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In episode #581, Eric and Neil explain how you can beat your established, monied competition. Tune in to hear steps you can take to beat your competitors at their own game!
TIME-STAMPED SHOW NOTES:
- [00:27] Today’s Topic: How You Can Beat Your Competition When They Have More Money and Have Been in Business Longer
- [00:36] Neil gives away stuff for a cheaper price.
- [00:49] You can always undercut your competitors by offering the same thing for less.
- [01:16] Use the newest and greatest tech, because the competitors are probably using old, archaic technology.
- [01:26] Neil is going to do this to compete with Moz. Moz charges $99/month for their SEO tool, so he’s going to offer his SEO tool for FREE.
- [01:44] He can do what their doing for under $10,000.
- [02:01] These other companies have boards, executive teams, etc. While Neil can make decisions and act more quickly, because he doesn’t have to have all these groups weigh in.
- [02:16] Go where the competitors aren’t going.
- [02:25] These other agencies aren’t doing content marketing, podcasts, speaking engagements, or releasing tools. Zig where they zag.
- [03:00] Dropbox wasn’t the first cloud in the game, but they offered their services for free!
- [03:10] Take your existing users and get them to help promote you for a reward.
- [03:45] Eric recommends reading Zero to One, which will help you figure out other avenues of marketing and competition.
- [04:05] When you want to beat your competition, if you are starting out, it’s a good idea to niche down.
- [04:35] When you’re competing with bigger companies, look at what they are not focusing on.
- [04:52] Translate your services into other languages and markets, which will help you remain competitive and may be a smaller pool.
- [05:30] Neil does this and finds there is less competition abroad and is winning in those markets.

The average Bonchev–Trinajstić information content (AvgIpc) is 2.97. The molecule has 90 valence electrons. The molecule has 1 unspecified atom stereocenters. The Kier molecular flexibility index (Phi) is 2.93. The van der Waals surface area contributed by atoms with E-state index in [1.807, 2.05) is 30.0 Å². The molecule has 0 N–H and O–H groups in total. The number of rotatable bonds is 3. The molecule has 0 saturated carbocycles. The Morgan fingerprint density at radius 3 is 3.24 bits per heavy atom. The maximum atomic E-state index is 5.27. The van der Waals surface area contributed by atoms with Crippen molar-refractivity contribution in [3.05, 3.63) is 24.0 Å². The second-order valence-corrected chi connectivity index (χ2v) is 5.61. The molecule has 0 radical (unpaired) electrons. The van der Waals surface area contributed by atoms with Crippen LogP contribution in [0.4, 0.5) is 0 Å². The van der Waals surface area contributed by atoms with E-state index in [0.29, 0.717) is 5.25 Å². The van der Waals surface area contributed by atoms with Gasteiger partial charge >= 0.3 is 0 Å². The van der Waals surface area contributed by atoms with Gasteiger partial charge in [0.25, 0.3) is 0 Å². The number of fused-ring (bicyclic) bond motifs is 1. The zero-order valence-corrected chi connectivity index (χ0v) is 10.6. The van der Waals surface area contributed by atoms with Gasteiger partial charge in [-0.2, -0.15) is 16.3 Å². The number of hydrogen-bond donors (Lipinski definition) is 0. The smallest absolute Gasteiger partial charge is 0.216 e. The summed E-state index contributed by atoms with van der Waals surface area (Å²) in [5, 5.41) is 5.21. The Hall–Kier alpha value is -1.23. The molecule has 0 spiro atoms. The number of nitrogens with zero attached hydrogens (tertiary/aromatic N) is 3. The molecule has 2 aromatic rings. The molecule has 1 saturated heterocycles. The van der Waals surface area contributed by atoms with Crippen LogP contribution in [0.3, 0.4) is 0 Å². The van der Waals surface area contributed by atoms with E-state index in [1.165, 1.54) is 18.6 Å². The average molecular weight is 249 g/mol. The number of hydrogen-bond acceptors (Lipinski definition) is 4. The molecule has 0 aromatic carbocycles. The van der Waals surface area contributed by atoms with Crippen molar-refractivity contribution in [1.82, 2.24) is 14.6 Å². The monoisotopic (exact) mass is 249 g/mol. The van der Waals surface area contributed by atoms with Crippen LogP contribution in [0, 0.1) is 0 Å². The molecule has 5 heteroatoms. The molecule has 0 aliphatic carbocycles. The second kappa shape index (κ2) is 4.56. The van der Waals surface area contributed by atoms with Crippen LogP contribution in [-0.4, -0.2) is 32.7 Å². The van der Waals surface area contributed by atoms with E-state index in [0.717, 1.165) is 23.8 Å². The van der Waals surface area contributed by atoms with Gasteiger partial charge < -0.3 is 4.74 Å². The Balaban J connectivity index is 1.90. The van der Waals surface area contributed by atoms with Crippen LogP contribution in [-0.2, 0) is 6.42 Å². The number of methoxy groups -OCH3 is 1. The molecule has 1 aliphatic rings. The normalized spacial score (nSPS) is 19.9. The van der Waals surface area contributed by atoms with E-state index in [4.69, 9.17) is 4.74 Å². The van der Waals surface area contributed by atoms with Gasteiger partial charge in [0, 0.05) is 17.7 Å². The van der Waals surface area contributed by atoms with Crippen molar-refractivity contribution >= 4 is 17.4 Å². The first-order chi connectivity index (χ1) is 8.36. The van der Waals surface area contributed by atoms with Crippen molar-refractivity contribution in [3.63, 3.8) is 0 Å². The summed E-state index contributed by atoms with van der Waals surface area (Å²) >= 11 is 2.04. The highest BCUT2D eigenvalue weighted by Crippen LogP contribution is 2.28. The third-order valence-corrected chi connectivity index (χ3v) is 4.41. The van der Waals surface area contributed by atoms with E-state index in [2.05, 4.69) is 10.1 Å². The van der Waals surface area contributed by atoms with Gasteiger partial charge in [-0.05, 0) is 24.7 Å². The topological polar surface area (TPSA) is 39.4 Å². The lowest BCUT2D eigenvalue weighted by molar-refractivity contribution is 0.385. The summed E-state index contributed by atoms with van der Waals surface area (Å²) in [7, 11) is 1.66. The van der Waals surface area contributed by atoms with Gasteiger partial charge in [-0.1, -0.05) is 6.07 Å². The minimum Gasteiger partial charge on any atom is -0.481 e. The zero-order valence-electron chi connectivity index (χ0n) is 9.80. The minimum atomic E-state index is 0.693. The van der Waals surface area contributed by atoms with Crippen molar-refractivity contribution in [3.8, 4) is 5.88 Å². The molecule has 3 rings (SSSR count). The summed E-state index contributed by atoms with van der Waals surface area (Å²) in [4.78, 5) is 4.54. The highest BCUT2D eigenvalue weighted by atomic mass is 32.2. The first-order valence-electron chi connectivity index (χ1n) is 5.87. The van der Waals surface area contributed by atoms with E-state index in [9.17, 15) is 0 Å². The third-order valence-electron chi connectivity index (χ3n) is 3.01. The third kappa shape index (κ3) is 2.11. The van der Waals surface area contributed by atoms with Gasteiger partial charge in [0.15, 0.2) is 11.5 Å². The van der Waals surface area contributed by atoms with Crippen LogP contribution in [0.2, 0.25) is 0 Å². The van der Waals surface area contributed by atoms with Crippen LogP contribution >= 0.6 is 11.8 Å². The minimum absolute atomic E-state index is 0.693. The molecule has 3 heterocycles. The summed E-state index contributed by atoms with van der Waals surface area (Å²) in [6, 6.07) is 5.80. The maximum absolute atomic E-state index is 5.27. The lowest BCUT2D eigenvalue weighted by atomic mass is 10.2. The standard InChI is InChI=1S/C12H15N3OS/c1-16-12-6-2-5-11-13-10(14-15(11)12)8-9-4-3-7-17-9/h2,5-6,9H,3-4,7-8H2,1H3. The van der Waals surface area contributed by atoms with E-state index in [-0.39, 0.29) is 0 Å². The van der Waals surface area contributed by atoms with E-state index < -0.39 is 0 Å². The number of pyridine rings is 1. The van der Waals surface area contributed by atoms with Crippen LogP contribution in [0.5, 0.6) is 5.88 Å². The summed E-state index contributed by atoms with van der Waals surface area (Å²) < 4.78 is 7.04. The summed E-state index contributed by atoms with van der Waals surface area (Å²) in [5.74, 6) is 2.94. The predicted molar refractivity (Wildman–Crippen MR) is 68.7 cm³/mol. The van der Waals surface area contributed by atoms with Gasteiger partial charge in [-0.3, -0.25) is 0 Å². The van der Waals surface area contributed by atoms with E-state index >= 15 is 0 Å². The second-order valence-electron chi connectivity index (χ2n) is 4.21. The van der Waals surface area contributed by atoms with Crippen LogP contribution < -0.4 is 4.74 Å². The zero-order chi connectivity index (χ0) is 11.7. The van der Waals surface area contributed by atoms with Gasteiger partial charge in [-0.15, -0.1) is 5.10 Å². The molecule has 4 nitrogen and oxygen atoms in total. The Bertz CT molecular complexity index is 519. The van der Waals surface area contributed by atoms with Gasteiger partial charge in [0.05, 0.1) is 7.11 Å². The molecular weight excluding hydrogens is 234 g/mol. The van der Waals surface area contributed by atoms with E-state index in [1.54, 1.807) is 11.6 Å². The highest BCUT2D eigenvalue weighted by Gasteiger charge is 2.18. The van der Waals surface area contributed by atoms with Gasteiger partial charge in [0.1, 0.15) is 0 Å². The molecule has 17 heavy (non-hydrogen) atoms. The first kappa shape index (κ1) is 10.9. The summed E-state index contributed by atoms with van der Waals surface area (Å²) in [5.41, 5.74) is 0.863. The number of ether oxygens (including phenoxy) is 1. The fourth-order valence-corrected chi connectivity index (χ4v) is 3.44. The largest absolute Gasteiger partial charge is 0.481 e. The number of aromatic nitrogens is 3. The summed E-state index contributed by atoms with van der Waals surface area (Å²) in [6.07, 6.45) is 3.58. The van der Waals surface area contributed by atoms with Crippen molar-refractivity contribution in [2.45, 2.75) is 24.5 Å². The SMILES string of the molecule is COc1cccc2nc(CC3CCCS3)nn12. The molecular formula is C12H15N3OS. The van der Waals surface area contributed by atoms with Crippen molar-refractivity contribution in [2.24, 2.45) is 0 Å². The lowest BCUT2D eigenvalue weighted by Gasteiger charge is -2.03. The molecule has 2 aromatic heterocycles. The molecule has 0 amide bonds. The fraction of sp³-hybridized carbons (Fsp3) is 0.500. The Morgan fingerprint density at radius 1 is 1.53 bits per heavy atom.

- [05:43] That’s all for today!
- [05:48] Go to Singlegrain.com/Giveway for a special marketing tool giveaway!
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Full Transcript of The Episode
Eric Siu: Welcome to another episode of Marketing School. I'm Eric Siu.
Neil Patel: And I'm Neil Patel.
Eric Siu: And today we're going to talk about how you can beat your competition when they have more money and have been in business longer. Neil, you've done this a couple of times. What are your thoughts?
Neil Patel: I just give voice stuff for a cheaper price.
Eric Siu: And he still keeps doing it. He's crazy.
Neil Patel: People say I'm crazy all the time, but it works. Because if you can't compete with them because they have more money than you, you can undercut them. Think of it this way, if a company is worth billions of dollars, I'm going to extreme case, and they make all their money because they charge a certain amount per product, do you think they can just reduce their prices by half? Of course they can't. If they do that, their stock price is going to get crushed, their valuation's going to get crushed, they have no choice but to maintain their pricing, if not even increase them over time. So what you're better off doing is going out there, technology is way cheaper these days, using newest and greatest technology because your competitors are probably on some old-school archaic shit and just undercut them on price. For example I'm going to be doing this with Moz. Moz charges $99 a month minimum for their SEO tool. I'm not just going to undercut the price, I'm just going to release it for free.
Eric Siu: Damn.
Neil Patel: By using a lot of the APIs out there, I can do what they're doing for hundreds of thousands of dollars a month on server cost for, I kid you not, under $10,000. It's so much cheaper these days compared to what it used to be when companies started at 5, 10, 15 years ago.